“Diagnosing a Commercial District”, authored by Streetsense Managing Director Larisa Ortiz and published by Local Initiative Support Corporation with funding from Citi Community Development, is available for download here. The award-winning framework has been recognized by the American Planning Association and the International Downtown Association.
Communities across the country are grappling with trying to identify and prioritize pandemic recovery strategies that have a meaningful and lasting impact. For the Streetsense Public Non-Profit team, we believe that a comprehensive diagnostic is a critical first step to ensuring actions are taken and investments made by our partners support strong economic recovery. We liken the diagnostic process to that of going to a doctor. Very few would undergo intensive medical treatment without a doctor’s diagnosis. A medical diagnosis often includes detailed analysis, everything from blood work to x-rays to the tracking of vital signs, to name but a few metrics.
In many ways, diagnosing what works and what doesn’t when it comes to place-based strategies is no different than going to the doctor. Yet too many communities, in a rush to take action, neglect to spend time finding a diagnosis or worse still make an incorrect diagnosis and end up advancing policies, committing limited staff resources, and investing millions of taxpayer dollars in strategies and projects that offer little hope of addressing what is often a combination of structural and tactical challenges that impact their downtowns and neighborhood business districts.
Our Public Non Profit team at Streetsense has developed a comprehensive diagnostic of place widely known as the Commercial DNA approach – a four-pronged analytical framework that assesses the health and conditions of a community by looking at the following: 1) the physical environment; 2) the business environment, 3) market demand, and 4) the adaptive capacity, leadership, resources and regulations necessary to support successful execution, perhaps the most critical piece of the diagnostic puzzle.
We apply this methodology to our work and our clients across the country. Most recently, our team was selected to lead program development for the State of Massachusetts’ Local Rapid Recovery Planning initiative and Foundation for Puerto Rico’s Bottom Up Destination Planning.
State of Massachusetts Local Rapid Recovery Planning
The Commercial DNA framework is being modified and used to inform the development of COVID recovery plans – Local Rapid Recovery Plans – throughout the Commonwealth of Massachusetts. The framework will inform a planning approach used in dozens of communities throughout the state as part of a $9.5 million COVID recovery planning effort supported by Streetsense. By standardizing data collection, the effort will ensure that the State collects comparable baseline data across downtowns throughout the Commonwealth, demonstrating the impacts of COVID on business districts and enabling statewide comparisons of each downtown. For more information see here.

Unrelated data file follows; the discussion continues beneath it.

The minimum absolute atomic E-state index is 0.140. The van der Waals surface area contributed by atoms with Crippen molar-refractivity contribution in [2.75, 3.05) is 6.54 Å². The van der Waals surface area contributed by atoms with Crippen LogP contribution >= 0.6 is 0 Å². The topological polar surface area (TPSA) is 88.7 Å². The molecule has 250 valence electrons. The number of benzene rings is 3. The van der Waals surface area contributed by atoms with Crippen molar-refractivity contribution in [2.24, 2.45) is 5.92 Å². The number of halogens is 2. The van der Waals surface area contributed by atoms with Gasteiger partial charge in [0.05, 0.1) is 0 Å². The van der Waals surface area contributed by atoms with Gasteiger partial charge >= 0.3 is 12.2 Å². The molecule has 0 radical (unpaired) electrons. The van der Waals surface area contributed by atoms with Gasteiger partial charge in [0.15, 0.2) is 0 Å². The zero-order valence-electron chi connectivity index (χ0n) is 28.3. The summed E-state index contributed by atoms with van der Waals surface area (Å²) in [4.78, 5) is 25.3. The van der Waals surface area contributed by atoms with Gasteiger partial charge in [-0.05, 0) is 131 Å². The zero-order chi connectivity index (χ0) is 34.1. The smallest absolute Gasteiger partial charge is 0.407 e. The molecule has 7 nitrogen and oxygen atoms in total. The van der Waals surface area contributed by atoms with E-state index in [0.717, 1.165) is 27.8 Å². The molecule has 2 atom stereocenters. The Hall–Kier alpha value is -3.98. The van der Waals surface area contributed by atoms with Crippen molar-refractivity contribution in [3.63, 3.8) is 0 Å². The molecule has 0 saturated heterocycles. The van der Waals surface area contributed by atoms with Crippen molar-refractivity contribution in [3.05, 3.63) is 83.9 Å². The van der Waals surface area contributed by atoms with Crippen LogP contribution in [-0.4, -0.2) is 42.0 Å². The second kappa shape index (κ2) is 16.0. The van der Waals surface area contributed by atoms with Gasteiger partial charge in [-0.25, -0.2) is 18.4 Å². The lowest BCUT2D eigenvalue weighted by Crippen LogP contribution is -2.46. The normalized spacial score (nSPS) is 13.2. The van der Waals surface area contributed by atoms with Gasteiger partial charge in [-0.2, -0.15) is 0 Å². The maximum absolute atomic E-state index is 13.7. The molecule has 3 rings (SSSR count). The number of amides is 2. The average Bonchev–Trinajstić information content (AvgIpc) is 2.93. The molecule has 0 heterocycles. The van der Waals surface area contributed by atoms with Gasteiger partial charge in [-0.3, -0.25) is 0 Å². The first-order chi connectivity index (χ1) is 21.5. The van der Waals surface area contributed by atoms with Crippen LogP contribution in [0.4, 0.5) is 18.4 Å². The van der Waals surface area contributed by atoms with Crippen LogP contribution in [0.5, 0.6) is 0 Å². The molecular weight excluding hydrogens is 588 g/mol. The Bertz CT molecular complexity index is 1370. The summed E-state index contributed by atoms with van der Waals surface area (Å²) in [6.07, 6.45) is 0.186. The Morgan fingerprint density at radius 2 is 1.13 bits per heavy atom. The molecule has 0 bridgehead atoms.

Puerto Rico Bottom Up Destination Plans Released
In Puerto Rico, Streetsense was engaged to develop “Bottom Up Destination Plans” rooted in an adaptation of the framework that we call “Community DNA”. In December, Foundation for Puerto Rico (FPR) released the first set of Bottom Up Destination Plans for Aguadilla/Isabela and Cabo Rojo/San Germán in concert with its virtual conference, “Puerto Rico as a Destination: Community, Planning, and Tourism”. The plans co-designed by lead consultant Streetsense and its team of partners, Foundation for Puerto Rico, and most importantly, community stakeholders, outline a series of strategic investments and areas for policy development aimed at enhancing tourism assets in each region to ensure sustained economic growth. To determine gaps in tourism offerings and to identify strategies and projects that aligned with the interests and priorities of each community, the Destination Planning Team utilized the Commercial DNA (Commercial DNA) framework to diagnose the challenges and opportunities in each region.
The assessments and analyzes outlined in each document depart from traditional planning processes by focusing on a combination of community interventions that reflect an assessment of areas of opportunity, the consensus of local leaders on the vision of development destination, and emphasis on multisectoral collaborations. Our work continues this year as we develop destination plans for the East Region in Fajardo/Luquillo and Ceiba/Naguabo. For more updates on the Destination Plans, visit FPR Bottom Up Destination Recovery Initiative.
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